White Sox: Future Pitching Prospects Soon To Make Debut
After Michael Kopech made his debut last week, many are already looking forward to the next young pitcher to make their debut for this new era of White Sox baseball.
On Aug. 21, the White Sox took another step toward the future as prized prospect Michael Kopech made his major league debut. Although he pitched two innings, the four strikeouts he threw gives many a glimmer of hope.
Throughout this rebuild, we have seen a couple of exciting young pitching prospects make their major league debut: Lucas Giolito and Reynaldo Lopez. Amongst them were those who were apart of the rebuild, but didn’t generate as much hype as the two aforementioned: Carson Fulmer and Dylan Covey.
Among the plethora of prospects the White Sox have traded for over the last few years, the pitchers have been making their debut, with the exception of Tim Anderson and Yoan Moncada. And now with Kopech on the south side, it begs the question: who’s next?
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The 26th-ranked prospect in the White Sox farm system, Spencer Adams is a commanding young pitcher. This year in the minors, Adams has 87 strikeouts and 58 walks in 145 innings pitched. He does, however, have a hard time limiting the hits. His opponent batting average is .262 and he’s given up 18 home runs. He’s also given up 145 hits, which is an average of exactly one hit an inning.
Going into this season, given the other talent playing alongside with him, it was viewed that Adams would be no more than an innings eater in the front end of the bullpen. But with his ability to get swings and misses on all of his pitches, he may work into a role holding more responsibility.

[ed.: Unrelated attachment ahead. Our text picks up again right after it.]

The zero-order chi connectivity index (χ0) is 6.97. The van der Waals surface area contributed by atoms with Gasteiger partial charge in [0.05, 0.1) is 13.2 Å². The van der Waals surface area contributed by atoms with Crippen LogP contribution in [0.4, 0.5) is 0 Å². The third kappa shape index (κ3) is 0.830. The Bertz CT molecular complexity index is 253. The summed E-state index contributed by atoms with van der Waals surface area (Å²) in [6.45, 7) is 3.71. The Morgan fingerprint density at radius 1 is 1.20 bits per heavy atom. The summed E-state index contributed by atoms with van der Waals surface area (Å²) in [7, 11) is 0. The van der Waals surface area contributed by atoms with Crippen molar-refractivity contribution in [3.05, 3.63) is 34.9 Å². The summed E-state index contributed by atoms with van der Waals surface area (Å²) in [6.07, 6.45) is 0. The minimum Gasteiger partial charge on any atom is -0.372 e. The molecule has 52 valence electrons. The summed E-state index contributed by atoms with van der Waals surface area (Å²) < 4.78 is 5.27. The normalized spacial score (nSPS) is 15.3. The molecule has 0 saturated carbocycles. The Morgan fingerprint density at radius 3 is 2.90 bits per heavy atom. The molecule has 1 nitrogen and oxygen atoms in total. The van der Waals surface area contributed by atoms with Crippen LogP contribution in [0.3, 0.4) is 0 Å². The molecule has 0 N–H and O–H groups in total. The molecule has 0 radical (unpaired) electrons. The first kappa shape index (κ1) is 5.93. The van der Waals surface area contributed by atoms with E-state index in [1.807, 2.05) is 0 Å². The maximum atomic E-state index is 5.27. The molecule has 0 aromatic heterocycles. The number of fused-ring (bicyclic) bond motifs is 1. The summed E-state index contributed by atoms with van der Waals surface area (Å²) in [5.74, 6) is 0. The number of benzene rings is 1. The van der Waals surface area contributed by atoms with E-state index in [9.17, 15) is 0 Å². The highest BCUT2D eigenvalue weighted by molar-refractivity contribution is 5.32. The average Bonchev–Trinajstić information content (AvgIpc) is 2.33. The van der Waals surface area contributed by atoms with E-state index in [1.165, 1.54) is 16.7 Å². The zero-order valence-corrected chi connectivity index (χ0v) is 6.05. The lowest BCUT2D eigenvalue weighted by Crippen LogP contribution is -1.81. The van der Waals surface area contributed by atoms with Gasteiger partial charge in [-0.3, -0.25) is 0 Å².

At 22 years old, and with an ERA of 3.18 in 13 games started at Triple-A Charlotte, Adams could be next to make his debut in Chicago.
Drafted in the 11th round of the 2016 MLB Draft, Ian Hamilton has turned into a pleasant surprise. And by pleasant, I mean shockingly great. At 23 years old, Hamilton can have his fastball sit anywhere between 95-99 mph with a hard sinking motion. His slider is above average that can top out at 90. Though his changeup needs some more work, it’s still solid.
In 20 games with 23.1 innings pitched for Charlotte, Hamilton has held his own. Striking out 25 batters and only walking four, Hamilton has limited his opponents to a .207 batting average.
Projected to break into the majors in 2019, Hamilton’s 1.93 ERA may be helping his case for a September call-up.
Expected to primarily pitch out of the back end of the bullpen, Hamilton would be a nice set-up man for closer Nate Jones or perhaps take that role for himself.
Riddled with numerous injuries and setbacks, including a Tommy John surgery in July of 2017, it seemed we may never get to see Zack Burdi in White Sox pinstripes. Once the 11th prospect in the organization, Burdi has since dropped to number 17. Once viewed as the team’s future closer has left some to doubt his ability to keep healthy.
But just as setbacks do, one could imagine is the fuel that drives Brudi.